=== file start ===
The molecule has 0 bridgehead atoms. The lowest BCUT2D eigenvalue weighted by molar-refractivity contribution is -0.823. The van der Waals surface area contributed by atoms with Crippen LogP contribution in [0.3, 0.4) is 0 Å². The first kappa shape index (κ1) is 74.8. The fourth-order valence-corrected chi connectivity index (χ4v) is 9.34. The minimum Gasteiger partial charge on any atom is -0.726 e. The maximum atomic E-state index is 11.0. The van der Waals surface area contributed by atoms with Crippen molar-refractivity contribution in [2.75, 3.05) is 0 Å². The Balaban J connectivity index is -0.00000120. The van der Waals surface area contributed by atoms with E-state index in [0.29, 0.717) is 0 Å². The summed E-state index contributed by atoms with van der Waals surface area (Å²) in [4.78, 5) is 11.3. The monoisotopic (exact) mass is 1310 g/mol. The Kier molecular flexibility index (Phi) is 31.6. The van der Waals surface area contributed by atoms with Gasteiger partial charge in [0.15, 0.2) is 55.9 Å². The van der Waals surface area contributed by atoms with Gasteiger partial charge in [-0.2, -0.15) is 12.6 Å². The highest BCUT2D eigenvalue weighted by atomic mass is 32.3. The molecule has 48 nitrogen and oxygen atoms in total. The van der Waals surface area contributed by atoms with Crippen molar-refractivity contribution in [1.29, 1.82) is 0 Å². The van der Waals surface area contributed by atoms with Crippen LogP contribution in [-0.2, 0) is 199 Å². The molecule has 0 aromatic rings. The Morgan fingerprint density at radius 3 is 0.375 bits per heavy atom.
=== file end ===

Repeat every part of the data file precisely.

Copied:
The molecule has 0 bridgehead atoms. The lowest BCUT2D eigenvalue weighted by molar-refractivity contribution is -0.823. The van der Waals surface area contributed by atoms with Crippen LogP contribution in [0.3, 0.4) is 0 Å². The first kappa shape index (κ1) is 74.8. The fourth-order valence-corrected chi connectivity index (χ4v) is 9.34. The minimum Gasteiger partial charge on any atom is -0.726 e. The maximum atomic E-state index is 11.0. The van der Waals surface area contributed by atoms with Crippen molar-refractivity contribution in [2.75, 3.05) is 0 Å². The Balaban J connectivity index is -0.00000120. The van der Waals surface area contributed by atoms with E-state index in [0.29, 0.717) is 0 Å². The summed E-state index contributed by atoms with van der Waals surface area (Å²) in [4.78, 5) is 11.3. The monoisotopic (exact) mass is 1310 g/mol. The Kier molecular flexibility index (Phi) is 31.6. The van der Waals surface area contributed by atoms with Gasteiger partial charge in [0.15, 0.2) is 55.9 Å². The van der Waals surface area contributed by atoms with Gasteiger partial charge in [-0.2, -0.15) is 12.6 Å². The highest BCUT2D eigenvalue weighted by atomic mass is 32.3. The molecule has 48 nitrogen and oxygen atoms in total. The van der Waals surface area contributed by atoms with Crippen molar-refractivity contribution in [1.29, 1.82) is 0 Å². The van der Waals surface area contributed by atoms with Crippen LogP contribution in [-0.2, 0) is 199 Å². The molecule has 0 aromatic rings. The Morgan fingerprint density at radius 3 is 0.375 bits per heavy atom.